By Josh Weinfuss
It’s hard for the lights to get any brighter than in New York City, but they’ll be shining on Grace Williams at the Nastia Liukin Cup.
The defending champion is back and has her eyes set on a second-consecutive title.
“It’s awesome just to say I’m the defending champion going into it, and knowing that people already know that they want to beat me even more,” Williams said. “It means I went in there having the same mentality, not expecting anything, just do my best. If it worked this time id be awesome to say I’m the defending champ of two years. That’s pretty cool to say about yourself.”
Williams seems to have it all figured out.
She knows her competition is made up of some of the best young talent from across the country, but Williams didn’t let herself get intimidated by them. Nor did she let the magnitude of the event distract her.
“I didn’t go into it to win, just went in to have fun, and enjoy the experience of competing on a podium again,” Williams said. “You know it’s the top girls in the country that are competing for the title and it’s on a podium so it makes everything look a little bit bigger.”
But that shouldn’t bother Williams.
The 15-year-old from Linden, Mich., grew up with two brothers, Jordan, 22, and Cameron, 12, who didn’t giver Williams a break because she was a girl.
“They’re not going to take it easy on me just because I’m a girl,” Williams said.
And it didn’t help her neighborhood was mostly boys around her age. When she was 11, Williams was playing football with her brothers and their friends, but nobody wanted to tackler her because she was a girl and they thought she might cry. Williams responded by telling them it’d be OK if they tackled her. So, she came home with bruises and scrapes but never complained a second.
“I didn’t let it affect me,” she said. “I just thought of myself as playing to win.”
Just as Williams does in the gym.
She comes to practice with a lunch-pail mentality, coach John Geddert said. She’s constantly working hard to improve, while her teammates might be socializing.
But that’s just who she is.
“I kinda have an inner drive to be the best,” Williams said. “I don’t really accept anything other than what I know I’m capable of. I definitely have a strong mentality of what I need to do and what Ineed to get accomplished in and outside of the gym.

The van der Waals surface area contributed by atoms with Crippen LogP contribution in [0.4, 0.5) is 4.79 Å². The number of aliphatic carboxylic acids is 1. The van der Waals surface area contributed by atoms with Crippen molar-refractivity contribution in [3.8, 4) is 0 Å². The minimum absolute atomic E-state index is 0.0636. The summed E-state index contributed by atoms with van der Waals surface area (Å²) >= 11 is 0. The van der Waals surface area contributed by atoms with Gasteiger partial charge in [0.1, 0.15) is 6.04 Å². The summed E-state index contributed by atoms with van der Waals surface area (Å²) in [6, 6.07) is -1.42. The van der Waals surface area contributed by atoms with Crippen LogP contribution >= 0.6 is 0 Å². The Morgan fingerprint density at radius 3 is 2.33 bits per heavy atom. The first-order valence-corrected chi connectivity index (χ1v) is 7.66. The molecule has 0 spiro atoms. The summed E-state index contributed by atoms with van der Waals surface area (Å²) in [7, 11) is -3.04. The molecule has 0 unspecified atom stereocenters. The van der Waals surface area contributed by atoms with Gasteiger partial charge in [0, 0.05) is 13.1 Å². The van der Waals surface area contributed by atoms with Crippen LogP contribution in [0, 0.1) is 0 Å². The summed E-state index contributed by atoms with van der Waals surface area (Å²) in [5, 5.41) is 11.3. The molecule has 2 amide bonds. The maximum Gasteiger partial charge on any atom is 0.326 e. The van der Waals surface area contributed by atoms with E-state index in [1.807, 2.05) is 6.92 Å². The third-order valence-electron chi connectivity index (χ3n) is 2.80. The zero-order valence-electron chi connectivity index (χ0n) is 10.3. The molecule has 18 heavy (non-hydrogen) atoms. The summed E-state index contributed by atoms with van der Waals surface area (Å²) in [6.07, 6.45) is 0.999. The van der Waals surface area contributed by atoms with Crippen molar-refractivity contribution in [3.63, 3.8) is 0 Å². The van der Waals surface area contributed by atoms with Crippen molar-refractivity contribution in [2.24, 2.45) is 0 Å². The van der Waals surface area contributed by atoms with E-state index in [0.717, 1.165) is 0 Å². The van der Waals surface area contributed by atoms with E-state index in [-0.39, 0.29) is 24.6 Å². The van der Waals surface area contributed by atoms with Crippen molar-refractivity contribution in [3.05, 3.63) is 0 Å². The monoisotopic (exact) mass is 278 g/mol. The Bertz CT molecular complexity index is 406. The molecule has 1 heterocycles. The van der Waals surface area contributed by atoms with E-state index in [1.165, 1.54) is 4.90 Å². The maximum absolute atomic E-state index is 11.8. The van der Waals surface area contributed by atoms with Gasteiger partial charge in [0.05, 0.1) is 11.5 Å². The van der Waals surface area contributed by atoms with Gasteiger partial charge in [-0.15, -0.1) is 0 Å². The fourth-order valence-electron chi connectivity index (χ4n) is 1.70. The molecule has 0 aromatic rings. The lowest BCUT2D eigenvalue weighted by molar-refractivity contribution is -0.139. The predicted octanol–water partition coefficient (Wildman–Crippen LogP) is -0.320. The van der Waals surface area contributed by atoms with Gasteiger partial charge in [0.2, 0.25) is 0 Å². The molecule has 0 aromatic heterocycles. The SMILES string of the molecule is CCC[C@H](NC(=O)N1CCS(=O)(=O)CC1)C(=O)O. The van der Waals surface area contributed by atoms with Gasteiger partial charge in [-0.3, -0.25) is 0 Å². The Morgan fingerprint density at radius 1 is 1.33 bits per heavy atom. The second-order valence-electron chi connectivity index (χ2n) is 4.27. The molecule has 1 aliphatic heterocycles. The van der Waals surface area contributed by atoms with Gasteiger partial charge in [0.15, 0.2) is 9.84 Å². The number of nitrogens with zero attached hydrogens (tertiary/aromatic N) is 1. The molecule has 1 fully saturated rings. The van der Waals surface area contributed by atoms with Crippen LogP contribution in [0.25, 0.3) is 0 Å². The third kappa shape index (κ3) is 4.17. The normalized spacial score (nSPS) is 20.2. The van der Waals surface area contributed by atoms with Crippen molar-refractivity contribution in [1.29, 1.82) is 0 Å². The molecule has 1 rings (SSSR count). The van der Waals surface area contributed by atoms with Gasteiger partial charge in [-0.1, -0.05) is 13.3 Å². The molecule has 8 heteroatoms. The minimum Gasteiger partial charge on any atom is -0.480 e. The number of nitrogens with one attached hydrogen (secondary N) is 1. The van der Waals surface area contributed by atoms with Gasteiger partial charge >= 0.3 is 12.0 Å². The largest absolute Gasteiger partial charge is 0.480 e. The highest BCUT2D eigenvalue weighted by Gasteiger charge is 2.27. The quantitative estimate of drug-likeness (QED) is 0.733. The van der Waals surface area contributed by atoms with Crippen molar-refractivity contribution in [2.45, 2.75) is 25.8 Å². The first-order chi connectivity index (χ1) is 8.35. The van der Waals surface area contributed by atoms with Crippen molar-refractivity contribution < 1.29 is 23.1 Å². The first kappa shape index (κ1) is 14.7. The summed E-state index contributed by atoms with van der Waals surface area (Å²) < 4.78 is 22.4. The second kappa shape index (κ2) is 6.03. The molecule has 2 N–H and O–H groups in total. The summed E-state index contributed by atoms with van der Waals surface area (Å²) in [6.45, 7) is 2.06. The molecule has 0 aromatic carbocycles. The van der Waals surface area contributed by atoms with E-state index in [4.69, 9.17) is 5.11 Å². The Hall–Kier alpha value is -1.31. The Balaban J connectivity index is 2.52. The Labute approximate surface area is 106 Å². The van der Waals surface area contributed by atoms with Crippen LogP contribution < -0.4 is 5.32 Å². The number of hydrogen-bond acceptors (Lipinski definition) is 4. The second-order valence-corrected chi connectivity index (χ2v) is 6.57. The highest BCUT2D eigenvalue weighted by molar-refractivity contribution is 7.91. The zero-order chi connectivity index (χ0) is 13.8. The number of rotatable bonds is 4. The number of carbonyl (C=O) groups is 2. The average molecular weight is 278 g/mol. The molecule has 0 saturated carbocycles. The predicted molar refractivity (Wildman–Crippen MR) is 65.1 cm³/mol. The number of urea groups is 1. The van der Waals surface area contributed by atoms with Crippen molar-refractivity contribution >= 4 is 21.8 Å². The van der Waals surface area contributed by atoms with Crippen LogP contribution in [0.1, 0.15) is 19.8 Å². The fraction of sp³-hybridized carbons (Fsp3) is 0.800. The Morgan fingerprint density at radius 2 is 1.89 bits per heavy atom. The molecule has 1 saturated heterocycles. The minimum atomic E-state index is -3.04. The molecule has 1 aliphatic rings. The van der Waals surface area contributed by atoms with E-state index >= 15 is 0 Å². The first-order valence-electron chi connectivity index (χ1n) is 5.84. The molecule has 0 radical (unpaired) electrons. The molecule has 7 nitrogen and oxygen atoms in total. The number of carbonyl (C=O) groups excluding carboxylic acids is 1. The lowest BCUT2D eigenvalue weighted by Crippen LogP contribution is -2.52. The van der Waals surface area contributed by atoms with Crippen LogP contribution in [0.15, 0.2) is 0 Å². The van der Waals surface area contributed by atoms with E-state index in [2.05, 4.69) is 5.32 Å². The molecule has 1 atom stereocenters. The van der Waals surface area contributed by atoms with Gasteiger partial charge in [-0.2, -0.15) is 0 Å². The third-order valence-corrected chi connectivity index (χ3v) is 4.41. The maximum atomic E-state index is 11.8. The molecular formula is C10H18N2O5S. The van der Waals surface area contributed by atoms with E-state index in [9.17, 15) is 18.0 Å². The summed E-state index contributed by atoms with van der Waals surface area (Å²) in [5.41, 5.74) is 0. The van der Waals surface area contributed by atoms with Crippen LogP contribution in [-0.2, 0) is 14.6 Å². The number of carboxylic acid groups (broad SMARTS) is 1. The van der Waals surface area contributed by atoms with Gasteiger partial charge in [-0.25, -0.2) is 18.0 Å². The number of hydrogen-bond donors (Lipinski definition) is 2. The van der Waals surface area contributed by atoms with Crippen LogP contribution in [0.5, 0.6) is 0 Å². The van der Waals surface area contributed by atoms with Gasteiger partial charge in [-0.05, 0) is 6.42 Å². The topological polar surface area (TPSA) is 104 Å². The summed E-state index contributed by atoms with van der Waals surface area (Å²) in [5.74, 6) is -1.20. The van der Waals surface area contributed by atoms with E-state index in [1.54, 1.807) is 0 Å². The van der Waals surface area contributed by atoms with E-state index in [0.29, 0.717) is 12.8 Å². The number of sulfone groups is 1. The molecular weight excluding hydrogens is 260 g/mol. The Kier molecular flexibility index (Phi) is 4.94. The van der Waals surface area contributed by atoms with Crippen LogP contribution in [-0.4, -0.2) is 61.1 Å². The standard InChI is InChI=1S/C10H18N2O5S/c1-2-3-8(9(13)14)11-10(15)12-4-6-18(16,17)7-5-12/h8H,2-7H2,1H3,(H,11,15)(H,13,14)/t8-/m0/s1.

“I’m definitely a competitor. I was born with it. I just have a drive to win.”
Williams is undefeated this year, and is looking to continue that in New York.
Geddert put it simply: Get out of her way.
“I think she’s polished up some of her skills,” he said. “In gymnastics, it’s not necessarily the difficulty but it’s about how well you perform your skills. Things are straighter, higher, faster. Things are polished with a year of training under her belt. She’s a year more experienced as a competitor. She’s been there before.”
By Kate Guerra
Grace Williams is the definition of cool, calm and collected. As well as training her body, she has trained her mind to stay strong in tough situations – not always the easiest thing to do when she isn’t performing to her expectations or is tempted to become distracted by the many things that run through a gymnast’s head during competition. The 14-year-old high school freshman has taught herself to let these things go and take challenges one step at a time, an accomplishment she recognizes as her greatest strength.
Williams began gymnastics when she was three years old. At age 12, she transferred over to Geddert’s Twistars USA in Lansing, Mich., under the direction of coach John Geddert. Since then, she has achieved a number of significant victories. In 2008, Williams was the Level 9 Eastern Champion. She began competing in Level 10 in 2009, and was regional champion in 2010, as well as a Junior Olympic national champion the same year.
Her favorite event is balance beam, where she performs a unique back handspring back layout back layout series. Making it to the Pan American Games is her short-term goal, and in the future, she would like to make the national team and compete in collegiate athletics for a Division I school.
Williams’ mother, Amy, was a track and field college athlete. Though she never competed in gymnastics, it was always her favorite sport to watch so she enrolled Grace in a class.
“She definitely has a gift that is from God,” Amy Williams said. “You can be good at something by working hard, but I think she definitely has a gift for it, and on top of that, is a hard worker.”